Qiang Xie

Tsinghua University, Peping, Beijing, China

Are you Qiang Xie?

Claim your profile

Publications (6)16.71 Total impact

  • Source
    [Show abstract] [Hide abstract]
    ABSTRACT: Protein disulfide isomerase (PDI) functions as an isomerase to catalyze thiol:disulfide exchange, as a chaperone to assist protein folding, and as a subunit of prolyl-4-hydroxylase and microsomal triglyceride transfer protein. At a lower concentration of 0.2 microm, PDI facilitated the aggregation of unfolded rabbit muscle creatine kinase (CK) and exhibited anti-chaperone activity, which was shown to be mainly due to the hydrophobic interactions between PDI and CK and was independent of the cross-linking of disulfide bonds. At concentrations above 1 microm, PDI acted as a protector against aggregation but an inhibitor of reactivation during CK refolding. The inhibition effect of PDI on CK reactivation was further characterized as due to the formation of PDI-CK complexes through intermolecular disulfide bonds, a process involving Cys-36 and Cys-295 of PDI. Two disulfide-linked complexes containing both PDI and CK were obtained, and the large, soluble aggregates around 400 kDa were composed of 1 molecule of tetrameric PDI and 2 molecules of inactive intermediate dimeric CK, whereas the smaller one, around 200 kDa, was formed by 1 dimeric PDI and 1 dimeric CK. To our knowledge this is the first study revealing that PDI could switch its conformation from dimer to tetramer in its functions as a foldase. According to the observations in this research and our previous study of the folding pathways of CK, a working model was proposed for the molecular mechanism of CK refolding catalyzed by PDI.
    Full-text · Article · May 2005 · Journal of Biological Chemistry
  • Qiang Xie · Hai-Meng Zhou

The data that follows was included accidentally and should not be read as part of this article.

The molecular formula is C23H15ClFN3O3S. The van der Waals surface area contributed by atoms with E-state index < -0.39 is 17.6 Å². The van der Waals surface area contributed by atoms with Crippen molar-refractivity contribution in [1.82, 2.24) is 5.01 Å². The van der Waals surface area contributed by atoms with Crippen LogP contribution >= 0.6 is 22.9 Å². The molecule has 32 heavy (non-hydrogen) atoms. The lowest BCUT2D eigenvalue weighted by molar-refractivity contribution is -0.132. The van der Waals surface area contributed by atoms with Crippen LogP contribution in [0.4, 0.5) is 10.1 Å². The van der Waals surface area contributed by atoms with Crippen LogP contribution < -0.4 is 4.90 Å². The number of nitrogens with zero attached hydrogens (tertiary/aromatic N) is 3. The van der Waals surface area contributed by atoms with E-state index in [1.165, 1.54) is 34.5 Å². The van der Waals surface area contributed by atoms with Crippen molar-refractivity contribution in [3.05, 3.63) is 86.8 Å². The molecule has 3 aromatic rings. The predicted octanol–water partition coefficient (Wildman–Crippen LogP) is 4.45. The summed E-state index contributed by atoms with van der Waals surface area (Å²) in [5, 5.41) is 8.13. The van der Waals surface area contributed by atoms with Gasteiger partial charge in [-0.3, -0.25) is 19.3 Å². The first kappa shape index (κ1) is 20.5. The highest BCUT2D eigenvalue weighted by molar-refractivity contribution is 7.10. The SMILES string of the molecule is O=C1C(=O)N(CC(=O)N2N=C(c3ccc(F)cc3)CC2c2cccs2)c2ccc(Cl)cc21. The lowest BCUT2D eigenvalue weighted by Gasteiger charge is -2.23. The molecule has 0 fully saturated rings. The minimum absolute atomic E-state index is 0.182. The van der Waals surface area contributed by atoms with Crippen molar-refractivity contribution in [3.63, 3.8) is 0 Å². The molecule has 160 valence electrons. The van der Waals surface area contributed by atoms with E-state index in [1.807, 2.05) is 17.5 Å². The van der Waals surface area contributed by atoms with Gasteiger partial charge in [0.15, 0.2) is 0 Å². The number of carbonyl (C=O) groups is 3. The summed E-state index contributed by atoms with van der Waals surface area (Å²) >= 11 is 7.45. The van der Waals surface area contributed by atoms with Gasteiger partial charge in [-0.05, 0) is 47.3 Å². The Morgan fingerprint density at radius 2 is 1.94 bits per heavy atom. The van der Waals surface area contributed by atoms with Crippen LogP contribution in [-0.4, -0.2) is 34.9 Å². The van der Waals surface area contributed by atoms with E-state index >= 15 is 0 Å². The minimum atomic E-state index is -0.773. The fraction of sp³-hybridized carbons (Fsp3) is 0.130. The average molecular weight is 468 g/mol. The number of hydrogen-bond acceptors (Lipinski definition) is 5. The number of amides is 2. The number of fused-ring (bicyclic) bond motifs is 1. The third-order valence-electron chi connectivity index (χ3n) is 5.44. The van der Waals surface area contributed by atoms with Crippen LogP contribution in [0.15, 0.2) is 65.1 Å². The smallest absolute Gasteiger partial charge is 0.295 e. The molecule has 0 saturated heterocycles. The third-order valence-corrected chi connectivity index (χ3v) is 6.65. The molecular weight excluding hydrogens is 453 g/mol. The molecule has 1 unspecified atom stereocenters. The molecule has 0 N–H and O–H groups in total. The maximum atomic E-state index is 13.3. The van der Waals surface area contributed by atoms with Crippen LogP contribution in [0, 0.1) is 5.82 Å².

[Show abstract] [Hide abstract]
    ABSTRACT: The refolding of aminoacylase denatured in 6M guanidine hydrochloride (GdnHCl) has been studied by measuring enzyme activity, fluorescence emission spectra, ANS fluorescence spectra and far-UV circular dichroism spectra. The results showed that GdnHCl-denatured aminoacylase could be refolded and reactivated by dilution. A refolding intermediate was observed for low concentrations of GdnHCl (between 0.5 and 1.2M). This refolding intermediate was characterized by an increased fluorescence emission intensity, a blue-shifted emission maximum, and by increased binding of the fluorescence probe 8-anilino-1-naphthalenesulfonate (ANS). The secondary structure of the intermediate was similar to that of the native enzyme, and was therefore quite similar to the molten globule state often found in the protein folding pathway. Combined with the previous evidence of existence of an intermediate during unfolding process, we therefore proposed that the unfolding and refolding of aminoacylase might share the same pathway. A comparison of the Apo-enzyme and Holo-enzyme showed that there was little effect of the zinc ion on the refolding of the aminoacylase. Our study, the first successful report of the refolding of this metalloenzyme, also showed that lowering the concentration and the temperature of the enzyme improved the refolding rate of aminoacylase. The system therefore provides a useful model to study the refolding of proteins with prosthetic groups.